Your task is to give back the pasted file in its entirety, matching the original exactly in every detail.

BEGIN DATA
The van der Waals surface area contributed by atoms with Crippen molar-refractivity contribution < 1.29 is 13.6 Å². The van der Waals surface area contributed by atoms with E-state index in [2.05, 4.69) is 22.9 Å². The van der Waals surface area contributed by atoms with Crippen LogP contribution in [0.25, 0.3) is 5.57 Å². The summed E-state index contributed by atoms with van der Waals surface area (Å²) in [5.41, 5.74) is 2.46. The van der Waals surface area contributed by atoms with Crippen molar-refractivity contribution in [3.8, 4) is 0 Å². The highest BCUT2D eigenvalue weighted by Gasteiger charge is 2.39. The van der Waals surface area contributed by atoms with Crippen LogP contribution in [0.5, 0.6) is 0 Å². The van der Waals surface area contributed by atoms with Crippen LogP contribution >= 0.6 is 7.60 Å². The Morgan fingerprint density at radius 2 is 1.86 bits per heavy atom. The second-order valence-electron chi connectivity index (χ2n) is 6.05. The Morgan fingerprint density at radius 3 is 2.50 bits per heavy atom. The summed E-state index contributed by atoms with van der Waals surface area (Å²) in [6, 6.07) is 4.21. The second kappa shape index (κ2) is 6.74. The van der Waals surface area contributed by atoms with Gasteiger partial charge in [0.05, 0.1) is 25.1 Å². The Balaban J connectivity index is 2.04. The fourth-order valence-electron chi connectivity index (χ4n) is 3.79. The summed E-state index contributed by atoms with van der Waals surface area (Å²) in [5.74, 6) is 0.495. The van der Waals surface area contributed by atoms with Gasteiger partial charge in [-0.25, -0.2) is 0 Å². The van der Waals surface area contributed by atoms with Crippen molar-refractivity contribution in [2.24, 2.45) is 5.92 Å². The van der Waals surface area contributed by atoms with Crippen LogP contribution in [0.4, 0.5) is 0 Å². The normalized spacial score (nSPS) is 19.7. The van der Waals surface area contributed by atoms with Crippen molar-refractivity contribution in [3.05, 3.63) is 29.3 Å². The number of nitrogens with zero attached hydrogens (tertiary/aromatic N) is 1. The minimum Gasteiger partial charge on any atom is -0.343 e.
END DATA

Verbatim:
The van der Waals surface area contributed by atoms with Crippen molar-refractivity contribution < 1.29 is 13.6 Å². The van der Waals surface area contributed by atoms with E-state index in [2.05, 4.69) is 22.9 Å². The van der Waals surface area contributed by atoms with Crippen LogP contribution in [0.25, 0.3) is 5.57 Å². The summed E-state index contributed by atoms with van der Waals surface area (Å²) in [5.41, 5.74) is 2.46. The van der Waals surface area contributed by atoms with Crippen molar-refractivity contribution in [3.8, 4) is 0 Å². The highest BCUT2D eigenvalue weighted by Gasteiger charge is 2.39. The van der Waals surface area contributed by atoms with Crippen LogP contribution in [0.5, 0.6) is 0 Å². The van der Waals surface area contributed by atoms with Crippen LogP contribution >= 0.6 is 7.60 Å². The Morgan fingerprint density at radius 2 is 1.86 bits per heavy atom. The second-order valence-electron chi connectivity index (χ2n) is 6.05. The Morgan fingerprint density at radius 3 is 2.50 bits per heavy atom. The summed E-state index contributed by atoms with van der Waals surface area (Å²) in [6, 6.07) is 4.21. The second kappa shape index (κ2) is 6.74. The van der Waals surface area contributed by atoms with Gasteiger partial charge in [0.05, 0.1) is 25.1 Å². The Balaban J connectivity index is 2.04. The fourth-order valence-electron chi connectivity index (χ4n) is 3.79. The summed E-state index contributed by atoms with van der Waals surface area (Å²) in [5.74, 6) is 0.495. The van der Waals surface area contributed by atoms with Gasteiger partial charge in [-0.25, -0.2) is 0 Å². The van der Waals surface area contributed by atoms with Crippen molar-refractivity contribution in [2.24, 2.45) is 5.92 Å². The van der Waals surface area contributed by atoms with Crippen LogP contribution in [0.4, 0.5) is 0 Å². The normalized spacial score (nSPS) is 19.7. The van der Waals surface area contributed by atoms with Crippen molar-refractivity contribution in [3.05, 3.63) is 29.3 Å². The number of nitrogens with zero attached hydrogens (tertiary/aromatic N) is 1. The minimum Gasteiger partial charge on any atom is -0.343 e.